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Donald L. Wasson
published on 07 February 2020
Available in other languages: Spanish
Hector and Andromache (by Giovanni Maria Benzoni, Copyright)
Hector and Andromache
Giovanni Maria Benzoni (Copyright)

Andromache is a Greek tragedy written by Euripides (c. 484-407 BCE), one of only 19 plays (out of 92) to survive. The play is actually in two parts, and like Sophocles' Women of Trachis, it has no central character.

The first part of the play deals with the plight of Andromache. Now the slave of Neoptolemus, the former wife of the Trojan prince Hector, she is threatened by Hermione, the young wife of her master. Together with her father, King Menelaus of Sparta, she threatens to kill Andromache and her young son. Luckily, she and her son are saved by King Peleus, father of Achilles and grandfather of Neoptolemus.

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The second part is concerned with Hermione - the daughter of Menelaus and Helen - who fears the return of her husband from Delphi. He will most certainly kill her when he hears of her plan. Miraculously, Orestes, son of Agamemnon, arrives and saves the day with plans to kill her husband. The play ends with King Peleus, although grieving for his dead grandson, promised immortality by the goddess Thetis.


Euripides was the saddest of the Greek poets, a poet of the world's grief.

Little is known of Euripides' early life. He was born in the 480s BCE on the island of Salamis near Athens to a family of hereditary priests. While he preferred a life of solitude, alone with his books, he was married to Melito and had three sons, one of whom became a noted playwright. It is suspected that the son may have completed Iphigenia in Aulis after his father's death. Unlike his contemporary Sophocles, Euripides played little or no part in Athenian political affairs; the one exception was a brief diplomatic mission to Sicily. The poet made his debut at the Dionysia festival in 455 BCE, performing over 22 times over the years, winning his first victory in 441 BCE. Unfortunately, his participation in these competitions did not prove to be very successful with only four victories; a fifth came after his death for Iphigenia in Aulis. In contrast, Sophocles won over 24 times.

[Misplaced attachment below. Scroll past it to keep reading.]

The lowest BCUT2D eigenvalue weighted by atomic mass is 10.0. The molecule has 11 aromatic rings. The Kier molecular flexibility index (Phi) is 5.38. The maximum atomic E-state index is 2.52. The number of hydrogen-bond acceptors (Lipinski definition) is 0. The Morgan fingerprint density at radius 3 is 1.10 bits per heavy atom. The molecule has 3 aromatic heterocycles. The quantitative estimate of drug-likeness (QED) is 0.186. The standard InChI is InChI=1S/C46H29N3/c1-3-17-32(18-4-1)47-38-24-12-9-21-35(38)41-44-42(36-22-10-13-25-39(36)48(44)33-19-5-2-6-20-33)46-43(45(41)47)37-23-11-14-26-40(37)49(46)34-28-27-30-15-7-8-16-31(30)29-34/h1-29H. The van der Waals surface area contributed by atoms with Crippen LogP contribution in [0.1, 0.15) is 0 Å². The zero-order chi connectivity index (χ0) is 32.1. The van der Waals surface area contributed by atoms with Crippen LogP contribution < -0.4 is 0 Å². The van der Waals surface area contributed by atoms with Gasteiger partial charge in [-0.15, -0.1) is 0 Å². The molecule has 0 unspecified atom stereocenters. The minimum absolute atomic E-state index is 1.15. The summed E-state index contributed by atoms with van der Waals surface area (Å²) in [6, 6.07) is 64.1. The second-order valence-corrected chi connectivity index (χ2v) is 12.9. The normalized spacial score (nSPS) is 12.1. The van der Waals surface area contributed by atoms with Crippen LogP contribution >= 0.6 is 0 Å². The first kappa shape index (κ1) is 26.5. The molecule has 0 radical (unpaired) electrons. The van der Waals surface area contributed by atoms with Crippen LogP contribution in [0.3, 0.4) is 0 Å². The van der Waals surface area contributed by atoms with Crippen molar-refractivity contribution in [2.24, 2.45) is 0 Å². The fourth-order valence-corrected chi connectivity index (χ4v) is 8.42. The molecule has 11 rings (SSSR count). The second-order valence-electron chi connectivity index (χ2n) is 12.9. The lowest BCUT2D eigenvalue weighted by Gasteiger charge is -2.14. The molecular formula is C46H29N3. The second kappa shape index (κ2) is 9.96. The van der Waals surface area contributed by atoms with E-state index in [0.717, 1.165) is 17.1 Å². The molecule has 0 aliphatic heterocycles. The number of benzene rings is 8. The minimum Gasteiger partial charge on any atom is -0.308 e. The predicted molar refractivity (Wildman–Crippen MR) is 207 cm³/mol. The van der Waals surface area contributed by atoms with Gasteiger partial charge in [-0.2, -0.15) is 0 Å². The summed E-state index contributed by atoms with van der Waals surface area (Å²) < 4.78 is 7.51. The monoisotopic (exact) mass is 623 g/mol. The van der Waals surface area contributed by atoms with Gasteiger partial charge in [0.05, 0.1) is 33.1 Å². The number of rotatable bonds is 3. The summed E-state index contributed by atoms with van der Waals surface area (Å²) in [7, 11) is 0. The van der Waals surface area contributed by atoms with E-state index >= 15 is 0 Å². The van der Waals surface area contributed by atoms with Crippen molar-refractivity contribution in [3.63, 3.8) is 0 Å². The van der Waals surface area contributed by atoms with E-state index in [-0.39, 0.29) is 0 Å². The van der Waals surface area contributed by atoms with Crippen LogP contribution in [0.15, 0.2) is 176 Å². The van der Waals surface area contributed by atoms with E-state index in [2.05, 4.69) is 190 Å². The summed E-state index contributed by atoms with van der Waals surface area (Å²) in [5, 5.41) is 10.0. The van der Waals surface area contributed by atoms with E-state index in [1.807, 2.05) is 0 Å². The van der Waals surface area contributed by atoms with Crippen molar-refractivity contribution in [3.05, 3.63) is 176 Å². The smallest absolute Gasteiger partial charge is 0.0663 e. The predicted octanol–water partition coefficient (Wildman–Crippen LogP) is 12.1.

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The Greek philosopher Aristotle called Euripides the most tragic of the Greek poets. Classicist Edith Hamilton in her book The Greek Way agreed when she wrote that he was the saddest of the poets, a poet of the world's grief. “He feels, as no other writer has felt, the pitifulness of human life, as of children suffering helplessly what they do not know and can never understand.” (205) With the Peloponnesian War waging, he left Athens in 408 BCE at the request of King Archelaus to live the remainder of his life in Macedonia. Although often misunderstood during his lifetime and never receiving the acclaim he deserved, he became one of the most admired poets long after his death, influencing not only Greek theatre but Roman literature. Children would learn language and grammar from both Homer and Euripides.